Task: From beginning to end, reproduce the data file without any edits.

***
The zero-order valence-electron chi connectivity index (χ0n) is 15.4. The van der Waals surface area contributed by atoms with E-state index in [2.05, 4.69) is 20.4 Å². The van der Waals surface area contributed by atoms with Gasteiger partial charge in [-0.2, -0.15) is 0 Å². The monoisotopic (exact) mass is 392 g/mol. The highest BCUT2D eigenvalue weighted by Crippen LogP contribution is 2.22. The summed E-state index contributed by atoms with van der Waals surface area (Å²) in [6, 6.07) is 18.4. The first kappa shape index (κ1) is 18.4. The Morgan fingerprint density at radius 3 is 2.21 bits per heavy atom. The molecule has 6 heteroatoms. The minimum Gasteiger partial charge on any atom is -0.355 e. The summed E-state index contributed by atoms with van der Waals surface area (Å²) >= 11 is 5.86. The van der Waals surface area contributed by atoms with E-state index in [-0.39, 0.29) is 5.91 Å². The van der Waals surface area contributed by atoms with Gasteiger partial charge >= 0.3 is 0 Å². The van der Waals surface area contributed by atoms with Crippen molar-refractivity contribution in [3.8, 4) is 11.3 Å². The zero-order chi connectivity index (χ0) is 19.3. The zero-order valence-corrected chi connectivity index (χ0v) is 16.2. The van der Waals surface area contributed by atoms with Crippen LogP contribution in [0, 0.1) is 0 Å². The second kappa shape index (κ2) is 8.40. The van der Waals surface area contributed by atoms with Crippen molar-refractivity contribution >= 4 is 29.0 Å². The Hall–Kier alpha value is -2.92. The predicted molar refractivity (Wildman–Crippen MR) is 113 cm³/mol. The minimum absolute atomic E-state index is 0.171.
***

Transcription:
The zero-order valence-electron chi connectivity index (χ0n) is 15.4. The van der Waals surface area contributed by atoms with E-state index in [2.05, 4.69) is 20.4 Å². The van der Waals surface area contributed by atoms with Gasteiger partial charge in [-0.2, -0.15) is 0 Å². The monoisotopic (exact) mass is 392 g/mol. The highest BCUT2D eigenvalue weighted by Crippen LogP contribution is 2.22. The summed E-state index contributed by atoms with van der Waals surface area (Å²) in [6, 6.07) is 18.4. The first kappa shape index (κ1) is 18.4. The Morgan fingerprint density at radius 3 is 2.21 bits per heavy atom. The molecule has 6 heteroatoms. The minimum Gasteiger partial charge on any atom is -0.355 e. The summed E-state index contributed by atoms with van der Waals surface area (Å²) >= 11 is 5.86. The van der Waals surface area contributed by atoms with E-state index in [-0.39, 0.29) is 5.91 Å². The van der Waals surface area contributed by atoms with Gasteiger partial charge >= 0.3 is 0 Å². The van der Waals surface area contributed by atoms with Crippen molar-refractivity contribution in [3.8, 4) is 11.3 Å². The zero-order chi connectivity index (χ0) is 19.3. The zero-order valence-corrected chi connectivity index (χ0v) is 16.2. The van der Waals surface area contributed by atoms with Crippen LogP contribution in [0, 0.1) is 0 Å². The second kappa shape index (κ2) is 8.40. The van der Waals surface area contributed by atoms with Crippen molar-refractivity contribution >= 4 is 29.0 Å². The Hall–Kier alpha value is -2.92. The predicted molar refractivity (Wildman–Crippen MR) is 113 cm³/mol. The minimum absolute atomic E-state index is 0.171.